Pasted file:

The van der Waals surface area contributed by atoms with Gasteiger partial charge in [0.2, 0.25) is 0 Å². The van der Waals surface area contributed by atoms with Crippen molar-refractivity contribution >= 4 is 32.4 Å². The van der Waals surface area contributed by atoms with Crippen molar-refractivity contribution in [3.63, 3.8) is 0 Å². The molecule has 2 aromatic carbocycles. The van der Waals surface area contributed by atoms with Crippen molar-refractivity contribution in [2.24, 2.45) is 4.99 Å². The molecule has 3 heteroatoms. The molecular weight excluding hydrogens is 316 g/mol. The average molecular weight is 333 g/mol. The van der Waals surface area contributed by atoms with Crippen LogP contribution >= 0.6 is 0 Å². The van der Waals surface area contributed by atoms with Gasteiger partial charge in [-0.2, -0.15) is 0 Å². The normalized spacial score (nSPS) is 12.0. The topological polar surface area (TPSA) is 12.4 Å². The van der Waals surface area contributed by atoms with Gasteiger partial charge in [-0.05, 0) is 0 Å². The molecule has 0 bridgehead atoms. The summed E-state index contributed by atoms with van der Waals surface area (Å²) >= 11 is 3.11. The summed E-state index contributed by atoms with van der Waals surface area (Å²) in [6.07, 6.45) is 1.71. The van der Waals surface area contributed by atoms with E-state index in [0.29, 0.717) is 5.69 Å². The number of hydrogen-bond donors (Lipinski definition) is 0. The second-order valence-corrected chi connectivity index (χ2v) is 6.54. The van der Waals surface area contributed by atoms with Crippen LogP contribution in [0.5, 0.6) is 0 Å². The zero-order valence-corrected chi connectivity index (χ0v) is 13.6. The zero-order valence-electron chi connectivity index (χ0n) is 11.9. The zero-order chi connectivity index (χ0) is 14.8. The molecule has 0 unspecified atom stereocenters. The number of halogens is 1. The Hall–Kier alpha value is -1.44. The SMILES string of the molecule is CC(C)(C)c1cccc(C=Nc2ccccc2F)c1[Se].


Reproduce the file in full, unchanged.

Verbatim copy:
The van der Waals surface area contributed by atoms with Gasteiger partial charge in [0.2, 0.25) is 0 Å². The van der Waals surface area contributed by atoms with Crippen molar-refractivity contribution >= 4 is 32.4 Å². The van der Waals surface area contributed by atoms with Crippen molar-refractivity contribution in [3.63, 3.8) is 0 Å². The molecule has 2 aromatic carbocycles. The van der Waals surface area contributed by atoms with Crippen molar-refractivity contribution in [2.24, 2.45) is 4.99 Å². The molecule has 3 heteroatoms. The molecular weight excluding hydrogens is 316 g/mol. The average molecular weight is 333 g/mol. The van der Waals surface area contributed by atoms with Crippen LogP contribution >= 0.6 is 0 Å². The van der Waals surface area contributed by atoms with Gasteiger partial charge in [-0.2, -0.15) is 0 Å². The normalized spacial score (nSPS) is 12.0. The topological polar surface area (TPSA) is 12.4 Å². The van der Waals surface area contributed by atoms with Gasteiger partial charge in [-0.05, 0) is 0 Å². The molecule has 0 bridgehead atoms. The summed E-state index contributed by atoms with van der Waals surface area (Å²) >= 11 is 3.11. The summed E-state index contributed by atoms with van der Waals surface area (Å²) in [6.07, 6.45) is 1.71. The van der Waals surface area contributed by atoms with E-state index in [0.29, 0.717) is 5.69 Å². The number of hydrogen-bond donors (Lipinski definition) is 0. The second-order valence-corrected chi connectivity index (χ2v) is 6.54. The van der Waals surface area contributed by atoms with Crippen LogP contribution in [0.5, 0.6) is 0 Å². The zero-order valence-corrected chi connectivity index (χ0v) is 13.6. The zero-order valence-electron chi connectivity index (χ0n) is 11.9. The zero-order chi connectivity index (χ0) is 14.8. The molecule has 0 unspecified atom stereocenters. The number of halogens is 1. The Hall–Kier alpha value is -1.44. The SMILES string of the molecule is CC(C)(C)c1cccc(C=Nc2ccccc2F)c1[Se].